It does not matter how you end up in this situation, what matters is how you deal with it. At TEDxDelft, Jamal will speak about his fascinating and inspiring story of being homeless and recovering from it.
It is often said to ask the young because they know everything. However Anne Walraven is only 27 years old and on a personal quest based on a question. How? How is it possible that in 50 years’ time the Maldives will not exist anymore. Just simply disappearing under water. Gone. When this notion hit, Anne cried for 3 days and found herself confronted by 3 options: 1)get cynical and detach from the world 2) go to the Maldives on holiday, eat, drink and jump around while you still can without scuba gear 3) separate right from wrong, become an activist on hunger strike and chain herself to government buildings. Naturally, she chose option 4.
Whoever said that “it’s not easy being green”, must have known what he or she was talking about. Of course, science has made some remarkable progress over the last decade when it comes to clean energy, but how many of those developed clean energy models have actually been integrated within the architecture of our homes and offices? (Power sockets excluded.).
We can hear you think, that stationing a big eco-friendly power plant on your rooftop would perhaps be a little too much, but somewhere in the nearby future you could consider to let nature take over the office building you work in!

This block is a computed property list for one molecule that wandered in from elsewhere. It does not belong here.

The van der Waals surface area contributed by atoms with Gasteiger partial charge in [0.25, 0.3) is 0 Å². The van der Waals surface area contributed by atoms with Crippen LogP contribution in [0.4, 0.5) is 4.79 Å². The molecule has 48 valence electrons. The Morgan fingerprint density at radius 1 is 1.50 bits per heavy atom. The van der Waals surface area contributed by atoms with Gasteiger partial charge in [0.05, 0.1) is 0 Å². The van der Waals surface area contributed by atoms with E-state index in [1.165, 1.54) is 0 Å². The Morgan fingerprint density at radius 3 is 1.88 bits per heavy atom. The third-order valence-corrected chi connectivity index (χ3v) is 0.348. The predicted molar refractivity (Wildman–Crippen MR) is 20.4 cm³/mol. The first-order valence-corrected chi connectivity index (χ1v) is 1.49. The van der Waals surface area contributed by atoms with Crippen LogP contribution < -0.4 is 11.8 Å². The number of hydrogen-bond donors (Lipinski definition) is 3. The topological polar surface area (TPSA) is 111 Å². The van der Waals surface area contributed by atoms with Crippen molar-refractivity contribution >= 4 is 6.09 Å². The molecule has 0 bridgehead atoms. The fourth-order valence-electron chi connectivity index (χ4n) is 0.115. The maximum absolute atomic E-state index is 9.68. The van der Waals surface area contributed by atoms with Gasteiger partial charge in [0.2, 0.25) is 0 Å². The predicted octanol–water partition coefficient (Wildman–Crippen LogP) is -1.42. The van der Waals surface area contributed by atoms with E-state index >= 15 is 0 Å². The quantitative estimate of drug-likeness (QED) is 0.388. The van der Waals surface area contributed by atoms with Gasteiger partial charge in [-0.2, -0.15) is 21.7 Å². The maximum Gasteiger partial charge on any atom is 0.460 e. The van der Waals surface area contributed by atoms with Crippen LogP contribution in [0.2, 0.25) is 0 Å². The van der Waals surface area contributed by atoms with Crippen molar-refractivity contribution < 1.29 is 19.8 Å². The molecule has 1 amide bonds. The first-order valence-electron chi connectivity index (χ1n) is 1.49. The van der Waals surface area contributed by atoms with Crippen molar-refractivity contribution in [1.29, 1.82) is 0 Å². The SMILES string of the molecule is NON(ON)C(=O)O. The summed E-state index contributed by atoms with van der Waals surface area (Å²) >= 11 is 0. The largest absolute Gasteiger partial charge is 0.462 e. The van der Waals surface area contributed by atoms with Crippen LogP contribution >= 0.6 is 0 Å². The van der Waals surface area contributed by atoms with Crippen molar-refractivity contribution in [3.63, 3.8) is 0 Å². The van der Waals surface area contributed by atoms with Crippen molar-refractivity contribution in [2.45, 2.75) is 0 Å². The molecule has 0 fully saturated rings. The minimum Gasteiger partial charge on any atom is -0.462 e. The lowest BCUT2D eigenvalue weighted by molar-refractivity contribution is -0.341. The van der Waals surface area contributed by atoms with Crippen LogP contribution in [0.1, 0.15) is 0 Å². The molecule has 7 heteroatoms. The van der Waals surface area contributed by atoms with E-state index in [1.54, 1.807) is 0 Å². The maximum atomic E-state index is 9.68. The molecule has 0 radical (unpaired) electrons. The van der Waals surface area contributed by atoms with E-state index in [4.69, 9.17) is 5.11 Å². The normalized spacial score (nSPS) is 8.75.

Scott Cunningham jokes that “Big Data” might be his fault. He began his career at telephone service provider AT&T, where he focused on using data to improve customer experiences. Now he wants to use data to predict the future.
Born and raised in Georgia to English parents, Cunningham’s accent reflects his mixed roots. He completed his PhD in England and now lives in Delft with his French wife. His global background has influenced his career, as part of his research now focuses on the creation of social connections.
His most recent publication, Tech Mining, focuses on the prediction of new technologies and that is also the topic of his talk for TEDxDelft.
At TEDxDelft 2012, Boyan Slat captivated the audience with his idea for cleaning up marine litter. In a nutshell, he proposed to remove plastic from the oceans with the help of floating booms that run on natural energy.
A green solution in more ways than one: no fossil fuels needed, no by-catch, and with clean oceans as well as a huge amount of potentially reusable plastic waste as an outcome. In fact, the process may well pay for itself – or even turn a profit – through the sale of that plastic
Zaman, 25, is pursuing a PhD in photothermal tomography at TU Delft. He’s no stranger to the TEDxDelft stage, haven spoken during the very first TEDxDelft event. During that event, he attached a camera to a helium-filled balloon and released it. During his talk, he showed footage from the camera.
As part of his PhD research Zaman worked on a project to recreate Dutch masters paintings using a 3D printer. The scanners in the printers can help clarify what the paintings looked like before they were damaged by time. The Van Gogh Museum in Amsterdam is using similar technology to reproduce, among other works, Sunflowers. Zaman helped to reproduce a Van Gogh as well as two Rembrandts.
Tangarine – aka the hardest working twin in The Netherlands – has captured the attention of many music lovers in The Netherlands and beyond.
The theme of TEDxDelft matches Sander & Arnout perfectly. ‘Do try this at home’, or in their case ‘Do try it all yourself’ was the credo of the guys for years. Playing everywhere where you could imagine one to play. From living rooms, to theatres, to festivals to community centres. They did it all themselves: creating a stage, selling tickets, being their own roadies, light- and soundmen. They even cleaned up after their gigs….
Maartje en Kine